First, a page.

Should 16 and older be able to vote?

Dont forget to register to vote. The deadline is a month before any voting in Ohio.

Don’t forget to register to vote. The deadline is a month before any voting in Ohio.

Siyai Perry, Contributing Writer

With the Dec. special elections coming up, teens and young adults are ready to hop into the polls. The legal voting age in Ohio is currently 18, but should that change?

I don’t think so, high school students shouldn’t be able to vote due to the science of maturity and the average adolescent brain isn’t ready for that responsibility

The main debate between teens and adults, Republicans and Democrats is that ages 16-17 year-olds should not be able to vote because of their mindset and what they learn from their parents. Students and staff at Solon High School (SHS) do not differ from this argument. They feel they are not mature and educated enough to make a bump in the road for voting.

Annenberg Policy research on what adults can name presidential candidates.
A 17-year-old, senior, at SHS feels as if their knowledge of the real world is just getting started.

“They’re just learning how to drive, imagine them in the polls,” said senior Alyse Harris. “Following in their parent’s footsteps, teenagers would vote for who they were raised to like or who their parents like. “

Senior Emily Bednarski agrees.

“Teenagers are easily influenced by parents and peers,” she said.

The student body seems to think teenagers are not mature enough to vote for their next successor.

Just because 16 year-olds do the same tasks that 18 year-olds do, does not mean they should be allowed to do more.

The art director at SHS, Jennifer Thompson, believes that teenagers aren’t ready to work with others when trying to decide who should be in the office.

“Half of the teenagers in this society aren’t ready to listen to other opinions,” said Thompson.

Most of these adults have graduated high school and are going to let high schoolers, the majority who are two years away from receiving the same education as these uninformed adults, have the right to vote?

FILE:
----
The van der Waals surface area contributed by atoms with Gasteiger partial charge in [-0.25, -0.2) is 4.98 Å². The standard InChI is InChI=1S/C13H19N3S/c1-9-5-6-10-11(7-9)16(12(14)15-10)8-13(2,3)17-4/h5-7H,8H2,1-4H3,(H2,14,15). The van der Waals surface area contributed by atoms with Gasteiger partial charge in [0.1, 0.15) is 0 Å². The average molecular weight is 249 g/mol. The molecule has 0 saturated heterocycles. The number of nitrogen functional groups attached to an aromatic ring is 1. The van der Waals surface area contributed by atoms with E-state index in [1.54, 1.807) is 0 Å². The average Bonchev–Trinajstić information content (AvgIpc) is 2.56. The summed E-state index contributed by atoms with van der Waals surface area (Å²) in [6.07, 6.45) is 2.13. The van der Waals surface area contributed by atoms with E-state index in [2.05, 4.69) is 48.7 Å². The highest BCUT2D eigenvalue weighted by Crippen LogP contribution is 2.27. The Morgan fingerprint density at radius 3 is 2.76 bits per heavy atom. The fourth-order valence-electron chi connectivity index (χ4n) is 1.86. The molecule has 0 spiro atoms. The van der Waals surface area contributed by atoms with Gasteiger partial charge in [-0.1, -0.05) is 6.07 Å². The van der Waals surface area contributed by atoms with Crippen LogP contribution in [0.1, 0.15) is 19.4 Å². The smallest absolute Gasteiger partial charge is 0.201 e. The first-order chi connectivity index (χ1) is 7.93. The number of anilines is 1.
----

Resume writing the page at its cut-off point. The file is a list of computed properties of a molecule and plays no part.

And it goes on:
Students and staff at Solon High School feel 16 and 17-year-olds aren’t well-informed enough to make choices that could affect the rest of the country. According to the Annenberg Public Policy Center, only 36% of all adults in America can name the three branches of government.

“[16 year-olds] haven’t gone through enough education to vote,” Assistant Principal Carla Rodenbucker said. “Not enough knowledge, and most times not even care.”

Waiting until students graduate, is waiting until they have enough comprehension or understanding of the politics at hand.

The adults that live at the same time as us millennials seem to think we are just too young, and too lazy.

Although legally I am not an adult, I do see an opportunity for the end of Gen Z to voice our opinion. Teenagers in the voting booths could increase voting participation, and could possibly be an up-to-standard and right-minded decision.

Additionally, with the upcoming years of education and knowledge, we need to receive, our votes wouldn’t be valid enough to select the next person in the office. With that kind of power, the candidates could alter and our nation could possibly be at stake.

Ever since the voting age in the United States was lowered from 21 to 18 in 1971 by the 26 amendments, officials have ruled out lowering it even more. Overall, coming from an educated teenager, I think the voting age should stay right where it is.